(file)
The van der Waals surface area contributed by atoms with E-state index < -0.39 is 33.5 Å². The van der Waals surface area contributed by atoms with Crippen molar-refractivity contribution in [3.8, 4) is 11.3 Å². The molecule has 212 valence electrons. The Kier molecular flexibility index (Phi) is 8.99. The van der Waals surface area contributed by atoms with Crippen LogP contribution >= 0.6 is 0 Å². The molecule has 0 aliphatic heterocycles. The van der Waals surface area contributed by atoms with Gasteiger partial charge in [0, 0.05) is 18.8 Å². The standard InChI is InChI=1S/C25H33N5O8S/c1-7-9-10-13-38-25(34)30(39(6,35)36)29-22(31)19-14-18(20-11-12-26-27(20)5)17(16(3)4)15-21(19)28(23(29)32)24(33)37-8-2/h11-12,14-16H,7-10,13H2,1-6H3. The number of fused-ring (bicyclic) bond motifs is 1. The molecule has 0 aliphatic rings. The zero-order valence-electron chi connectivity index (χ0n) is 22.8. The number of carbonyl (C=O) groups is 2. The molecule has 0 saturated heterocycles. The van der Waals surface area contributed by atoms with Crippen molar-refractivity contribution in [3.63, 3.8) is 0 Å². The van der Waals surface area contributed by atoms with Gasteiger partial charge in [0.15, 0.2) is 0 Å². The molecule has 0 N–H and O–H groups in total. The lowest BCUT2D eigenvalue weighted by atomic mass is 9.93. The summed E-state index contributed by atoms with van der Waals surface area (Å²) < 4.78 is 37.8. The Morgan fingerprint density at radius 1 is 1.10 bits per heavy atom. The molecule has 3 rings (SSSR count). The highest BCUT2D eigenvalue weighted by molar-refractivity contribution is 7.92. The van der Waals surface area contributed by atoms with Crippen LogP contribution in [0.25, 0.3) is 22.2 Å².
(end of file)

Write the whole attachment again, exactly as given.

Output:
The van der Waals surface area contributed by atoms with E-state index < -0.39 is 33.5 Å². The van der Waals surface area contributed by atoms with Crippen molar-refractivity contribution in [3.8, 4) is 11.3 Å². The molecule has 212 valence electrons. The Kier molecular flexibility index (Phi) is 8.99. The van der Waals surface area contributed by atoms with Crippen LogP contribution >= 0.6 is 0 Å². The molecule has 0 aliphatic heterocycles. The van der Waals surface area contributed by atoms with Gasteiger partial charge in [0, 0.05) is 18.8 Å². The standard InChI is InChI=1S/C25H33N5O8S/c1-7-9-10-13-38-25(34)30(39(6,35)36)29-22(31)19-14-18(20-11-12-26-27(20)5)17(16(3)4)15-21(19)28(23(29)32)24(33)37-8-2/h11-12,14-16H,7-10,13H2,1-6H3. The number of fused-ring (bicyclic) bond motifs is 1. The molecule has 0 aliphatic rings. The zero-order valence-electron chi connectivity index (χ0n) is 22.8. The number of carbonyl (C=O) groups is 2. The molecule has 0 saturated heterocycles. The van der Waals surface area contributed by atoms with Crippen molar-refractivity contribution in [3.63, 3.8) is 0 Å². The van der Waals surface area contributed by atoms with Gasteiger partial charge in [0.15, 0.2) is 0 Å². The molecule has 0 N–H and O–H groups in total. The lowest BCUT2D eigenvalue weighted by atomic mass is 9.93. The summed E-state index contributed by atoms with van der Waals surface area (Å²) < 4.78 is 37.8. The Morgan fingerprint density at radius 1 is 1.10 bits per heavy atom. The molecule has 3 rings (SSSR count). The highest BCUT2D eigenvalue weighted by molar-refractivity contribution is 7.92. The van der Waals surface area contributed by atoms with Crippen LogP contribution in [0.25, 0.3) is 22.2 Å².